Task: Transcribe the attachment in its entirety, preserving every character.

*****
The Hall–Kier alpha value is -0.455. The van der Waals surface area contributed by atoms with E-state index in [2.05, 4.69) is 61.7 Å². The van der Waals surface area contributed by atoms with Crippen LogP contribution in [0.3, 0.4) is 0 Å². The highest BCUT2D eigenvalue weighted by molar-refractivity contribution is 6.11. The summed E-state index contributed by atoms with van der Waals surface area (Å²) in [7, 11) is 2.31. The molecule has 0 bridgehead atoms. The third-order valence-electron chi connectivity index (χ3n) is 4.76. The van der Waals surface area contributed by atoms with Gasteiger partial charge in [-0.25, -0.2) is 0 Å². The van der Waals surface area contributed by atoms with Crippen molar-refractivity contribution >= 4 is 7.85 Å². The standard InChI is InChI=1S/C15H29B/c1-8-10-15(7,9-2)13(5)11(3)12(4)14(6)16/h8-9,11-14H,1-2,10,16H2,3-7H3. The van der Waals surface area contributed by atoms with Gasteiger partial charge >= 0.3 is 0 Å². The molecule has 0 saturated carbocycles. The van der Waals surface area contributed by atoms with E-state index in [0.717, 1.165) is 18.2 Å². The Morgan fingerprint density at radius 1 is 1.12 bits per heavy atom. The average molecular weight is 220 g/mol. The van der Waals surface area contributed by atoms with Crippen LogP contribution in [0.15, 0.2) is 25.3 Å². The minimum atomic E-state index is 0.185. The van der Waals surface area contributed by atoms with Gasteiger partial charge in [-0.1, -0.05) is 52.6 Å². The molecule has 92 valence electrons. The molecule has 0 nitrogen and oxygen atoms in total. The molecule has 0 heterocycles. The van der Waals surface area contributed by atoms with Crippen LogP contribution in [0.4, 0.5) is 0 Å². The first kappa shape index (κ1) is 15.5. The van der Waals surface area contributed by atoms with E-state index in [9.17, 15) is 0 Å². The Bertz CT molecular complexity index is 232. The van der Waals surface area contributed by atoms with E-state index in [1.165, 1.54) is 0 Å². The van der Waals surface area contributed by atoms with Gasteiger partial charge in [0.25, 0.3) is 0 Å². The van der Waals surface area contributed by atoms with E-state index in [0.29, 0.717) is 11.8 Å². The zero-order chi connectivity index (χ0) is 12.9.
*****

The Hall–Kier alpha value is -0.455. The van der Waals surface area contributed by atoms with E-state index in [2.05, 4.69) is 61.7 Å². The van der Waals surface area contributed by atoms with Crippen LogP contribution in [0.3, 0.4) is 0 Å². The highest BCUT2D eigenvalue weighted by molar-refractivity contribution is 6.11. The summed E-state index contributed by atoms with van der Waals surface area (Å²) in [7, 11) is 2.31. The molecule has 0 bridgehead atoms. The third-order valence-electron chi connectivity index (χ3n) is 4.76. The van der Waals surface area contributed by atoms with Gasteiger partial charge in [-0.25, -0.2) is 0 Å². The van der Waals surface area contributed by atoms with Crippen molar-refractivity contribution >= 4 is 7.85 Å². The standard InChI is InChI=1S/C15H29B/c1-8-10-15(7,9-2)13(5)11(3)12(4)14(6)16/h8-9,11-14H,1-2,10,16H2,3-7H3. The van der Waals surface area contributed by atoms with Gasteiger partial charge >= 0.3 is 0 Å². The molecule has 0 saturated carbocycles. The van der Waals surface area contributed by atoms with E-state index in [0.717, 1.165) is 18.2 Å². The Morgan fingerprint density at radius 1 is 1.12 bits per heavy atom. The average molecular weight is 220 g/mol. The van der Waals surface area contributed by atoms with Crippen LogP contribution in [0.15, 0.2) is 25.3 Å². The minimum atomic E-state index is 0.185. The van der Waals surface area contributed by atoms with Gasteiger partial charge in [-0.1, -0.05) is 52.6 Å². The molecule has 92 valence electrons. The molecule has 0 nitrogen and oxygen atoms in total. The molecule has 0 heterocycles. The van der Waals surface area contributed by atoms with Crippen LogP contribution in [0.4, 0.5) is 0 Å². The first kappa shape index (κ1) is 15.5. The van der Waals surface area contributed by atoms with E-state index in [9.17, 15) is 0 Å². The Bertz CT molecular complexity index is 232. The van der Waals surface area contributed by atoms with E-state index in [1.165, 1.54) is 0 Å². The van der Waals surface area contributed by atoms with Gasteiger partial charge in [0.25, 0.3) is 0 Å². The van der Waals surface area contributed by atoms with E-state index in [0.29, 0.717) is 11.8 Å². The zero-order chi connectivity index (χ0) is 12.9.